She’s one of today’s most notorious singers. She’s a rag-to-riches story come true. An icon, an inspiration… but she is also wrapped up in a dark tale of dangerous love. The world came down hard on Chris Brown after he attacked Rihanna in February 2009, but now that she has taken him back, it seems the world has gone mute. We can’t really condemn a relationship that we are not a part of. But we can’t condone her decision either. So what do we do? Stay silent. But now one voice has emerged from the abyss and is calling Rihanna out on her behavior – and that voice belongs to Lena Dunham.
“[Being a role model] is amazing. It’s an amazing thing and … it’s a platform that you have to take seriously. Which is why sometimes it’s like I used to be really into Rihanna, that pop star, and then it’s like again, I don’t ever want to throw stones from my glass house, but I follow her on Instagram and I just think about how many little girls beyond what I could even comprehend are obsessed with Rihanna. Like, you know, she left Barbados, she’s had this amazing career, she’s won a Grammy… she’s talented. And then she get’s together with Chris Brown and posts a million pictures of them smoking marijuana together on a bed. And it cracks my heart in half in a way that makes me feel like I’m 95 years old.”
Such were the words Lena spoke to Alec Baldwin during an interview on his podcast. She’s become an increasing powerful voice in the celebrity scene. But did she have a right to articulate it on this matter?
Yes, she did. Lena has a brilliant, sharp understanding of women in today’s world. Her show, “Girls,” is a searing portrait of the wayward, directionless lives of modern young women. She knows how malleable we are (even in our 20s) and she knows who we look up to. Her cultural introspection is 20/20, and she was absolutely right to turn the looking glass on Rihanna.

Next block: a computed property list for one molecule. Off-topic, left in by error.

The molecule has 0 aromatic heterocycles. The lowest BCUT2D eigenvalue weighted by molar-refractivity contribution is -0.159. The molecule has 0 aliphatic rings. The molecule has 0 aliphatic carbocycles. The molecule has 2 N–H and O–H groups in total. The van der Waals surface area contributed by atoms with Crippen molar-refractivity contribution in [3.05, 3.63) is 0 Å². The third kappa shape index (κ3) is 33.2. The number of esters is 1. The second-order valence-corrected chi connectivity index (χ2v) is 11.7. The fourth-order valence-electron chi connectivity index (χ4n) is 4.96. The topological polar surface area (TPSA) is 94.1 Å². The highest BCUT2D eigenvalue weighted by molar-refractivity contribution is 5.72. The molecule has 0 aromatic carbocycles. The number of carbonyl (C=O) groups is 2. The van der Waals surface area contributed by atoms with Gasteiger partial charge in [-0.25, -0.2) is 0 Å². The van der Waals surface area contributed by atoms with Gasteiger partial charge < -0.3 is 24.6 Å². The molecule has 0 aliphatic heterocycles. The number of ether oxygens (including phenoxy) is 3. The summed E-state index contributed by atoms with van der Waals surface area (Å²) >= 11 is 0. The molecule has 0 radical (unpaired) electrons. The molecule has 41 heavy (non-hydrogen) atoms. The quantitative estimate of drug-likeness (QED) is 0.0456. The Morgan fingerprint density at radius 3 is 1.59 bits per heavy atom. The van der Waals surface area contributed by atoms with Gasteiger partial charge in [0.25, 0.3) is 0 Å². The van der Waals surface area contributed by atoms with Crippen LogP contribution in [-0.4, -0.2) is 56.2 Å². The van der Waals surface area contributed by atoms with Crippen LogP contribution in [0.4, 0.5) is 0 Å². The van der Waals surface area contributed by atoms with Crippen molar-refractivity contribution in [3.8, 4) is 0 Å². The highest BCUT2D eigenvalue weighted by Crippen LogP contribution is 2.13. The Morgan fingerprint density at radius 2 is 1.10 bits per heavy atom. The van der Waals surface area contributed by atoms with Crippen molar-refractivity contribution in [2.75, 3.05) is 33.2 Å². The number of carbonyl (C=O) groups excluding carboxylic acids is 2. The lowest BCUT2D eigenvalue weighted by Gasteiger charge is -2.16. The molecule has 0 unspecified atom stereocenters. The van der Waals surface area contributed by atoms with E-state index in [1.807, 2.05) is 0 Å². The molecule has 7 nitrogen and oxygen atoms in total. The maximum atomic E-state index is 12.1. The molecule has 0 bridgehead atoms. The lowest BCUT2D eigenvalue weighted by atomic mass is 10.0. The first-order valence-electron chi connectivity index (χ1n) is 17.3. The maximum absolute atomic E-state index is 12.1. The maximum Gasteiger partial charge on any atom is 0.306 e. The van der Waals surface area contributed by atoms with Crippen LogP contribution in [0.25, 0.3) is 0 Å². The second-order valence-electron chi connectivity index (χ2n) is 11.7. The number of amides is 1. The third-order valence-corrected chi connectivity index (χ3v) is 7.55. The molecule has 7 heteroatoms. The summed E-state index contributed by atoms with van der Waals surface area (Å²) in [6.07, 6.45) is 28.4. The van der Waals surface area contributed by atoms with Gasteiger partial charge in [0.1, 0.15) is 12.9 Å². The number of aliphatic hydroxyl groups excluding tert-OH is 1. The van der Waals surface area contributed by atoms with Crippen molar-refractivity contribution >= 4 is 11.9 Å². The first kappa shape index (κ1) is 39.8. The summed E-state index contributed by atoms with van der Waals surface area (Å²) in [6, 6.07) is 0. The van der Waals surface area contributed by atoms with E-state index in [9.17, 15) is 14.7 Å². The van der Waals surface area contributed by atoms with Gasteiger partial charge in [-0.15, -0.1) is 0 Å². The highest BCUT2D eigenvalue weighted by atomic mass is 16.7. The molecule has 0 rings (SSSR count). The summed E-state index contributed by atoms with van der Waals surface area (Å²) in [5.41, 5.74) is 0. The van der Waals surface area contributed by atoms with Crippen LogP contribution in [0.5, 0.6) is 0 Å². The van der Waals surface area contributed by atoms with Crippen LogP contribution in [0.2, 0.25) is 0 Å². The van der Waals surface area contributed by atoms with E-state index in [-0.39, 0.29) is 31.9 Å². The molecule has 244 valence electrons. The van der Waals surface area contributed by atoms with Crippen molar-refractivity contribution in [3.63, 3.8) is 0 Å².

Rihanna, by no means, is a role model for children. In this aspect, Lena was irrefutably correct. Thinking of a 12 year old singing along to “S&M” on the radio, or worse yet, watching the video on MTV is perverse and horrifying. Rihanna, like all other female pop-stars, is hypersexualized. However, Rihanna, unlike the rest, is unapologetic about it. She even named an album after the sentiment. She’s also violent. The “Man Down” video caused ripples of controversy as she was portrayed assassinating a man in vengeance (watch the video below.) Is it a double standard that James Bond and Bruce Willis can do these things, but Rihanna can’t? Yes. But they are both extremely inappropriate for impressionable children to be watching. If we didn’t have excellent role models out there like Emma Stone, I’d think Hollywood is creating a generation of veritable sociopaths to inherit the world.
In the aspect of Rihanna being a bad role model for children, Lena was absolutely right. But she was wrong in saying that Rihanna is a bad role model entirely. There is a subset of the human species that she represents with a fierce and unwavering pride – women.
Rihanna is a woman who was humiliated on an international level. Not only was she attacked by the man she loved, but the world knew. The world had pictures. But she was no victim. Rihanna emerged from this event to begin what would be the most musically prolific period of her life thus far. And yes, she may have taken him back, but her message of female empowerment has not wavered. Rihanna teaches women, too often victims to societal impositions, the whims of others around them, or their own insecurities to stop giving a ****. When MTV tweeted out that Rihanna was smoking weed at Coachella, guess what she tweeted them back? That’s right. Rihanna teaches women to be strong. And whatever her methods may be, female empowerment is never wrong.
Do you feel empowered by Rihanna’s actions? Or do you think she needs to close her Instagram account and stop publicizing her bad decisions?Tags: Chris Brown, lena dunham, Man Down, Rihanna, role model, S&M